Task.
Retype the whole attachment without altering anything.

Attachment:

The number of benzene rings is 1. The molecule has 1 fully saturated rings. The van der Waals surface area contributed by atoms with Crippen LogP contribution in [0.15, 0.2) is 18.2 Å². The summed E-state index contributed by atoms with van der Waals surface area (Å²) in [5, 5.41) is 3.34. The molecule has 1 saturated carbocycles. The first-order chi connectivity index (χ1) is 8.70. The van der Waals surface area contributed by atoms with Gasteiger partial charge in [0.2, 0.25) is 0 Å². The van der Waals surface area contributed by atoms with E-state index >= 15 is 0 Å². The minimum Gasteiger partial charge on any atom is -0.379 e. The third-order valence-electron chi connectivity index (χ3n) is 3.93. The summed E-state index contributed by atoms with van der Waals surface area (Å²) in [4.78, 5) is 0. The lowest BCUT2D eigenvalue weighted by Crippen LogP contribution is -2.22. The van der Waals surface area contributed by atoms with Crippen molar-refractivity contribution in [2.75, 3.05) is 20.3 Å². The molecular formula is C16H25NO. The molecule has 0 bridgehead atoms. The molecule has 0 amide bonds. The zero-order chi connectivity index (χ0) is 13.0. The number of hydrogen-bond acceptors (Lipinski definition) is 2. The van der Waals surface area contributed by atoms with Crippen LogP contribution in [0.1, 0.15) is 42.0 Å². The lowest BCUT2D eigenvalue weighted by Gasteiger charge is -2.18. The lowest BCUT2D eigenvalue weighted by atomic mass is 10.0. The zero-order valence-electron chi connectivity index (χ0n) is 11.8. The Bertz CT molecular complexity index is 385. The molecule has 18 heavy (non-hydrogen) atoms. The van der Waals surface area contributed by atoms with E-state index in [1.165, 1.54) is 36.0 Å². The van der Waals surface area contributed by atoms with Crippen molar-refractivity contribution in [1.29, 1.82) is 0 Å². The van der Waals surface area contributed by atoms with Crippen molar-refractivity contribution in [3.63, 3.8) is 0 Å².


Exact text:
The number of benzene rings is 1. The molecule has 1 fully saturated rings. The van der Waals surface area contributed by atoms with Crippen LogP contribution in [0.15, 0.2) is 18.2 Å². The summed E-state index contributed by atoms with van der Waals surface area (Å²) in [5, 5.41) is 3.34. The molecule has 1 saturated carbocycles. The first-order chi connectivity index (χ1) is 8.70. The van der Waals surface area contributed by atoms with Gasteiger partial charge in [0.2, 0.25) is 0 Å². The van der Waals surface area contributed by atoms with E-state index >= 15 is 0 Å². The minimum Gasteiger partial charge on any atom is -0.379 e. The third-order valence-electron chi connectivity index (χ3n) is 3.93. The summed E-state index contributed by atoms with van der Waals surface area (Å²) in [4.78, 5) is 0. The lowest BCUT2D eigenvalue weighted by Crippen LogP contribution is -2.22. The van der Waals surface area contributed by atoms with Crippen molar-refractivity contribution in [2.75, 3.05) is 20.3 Å². The molecular formula is C16H25NO. The molecule has 0 bridgehead atoms. The molecule has 0 amide bonds. The zero-order chi connectivity index (χ0) is 13.0. The number of hydrogen-bond acceptors (Lipinski definition) is 2. The van der Waals surface area contributed by atoms with Crippen LogP contribution in [0.1, 0.15) is 42.0 Å². The lowest BCUT2D eigenvalue weighted by Gasteiger charge is -2.18. The lowest BCUT2D eigenvalue weighted by atomic mass is 10.0. The zero-order valence-electron chi connectivity index (χ0n) is 11.8. The Bertz CT molecular complexity index is 385. The molecule has 18 heavy (non-hydrogen) atoms. The van der Waals surface area contributed by atoms with E-state index in [1.165, 1.54) is 36.0 Å². The van der Waals surface area contributed by atoms with Crippen molar-refractivity contribution in [1.29, 1.82) is 0 Å². The van der Waals surface area contributed by atoms with Crippen molar-refractivity contribution in [3.63, 3.8) is 0 Å².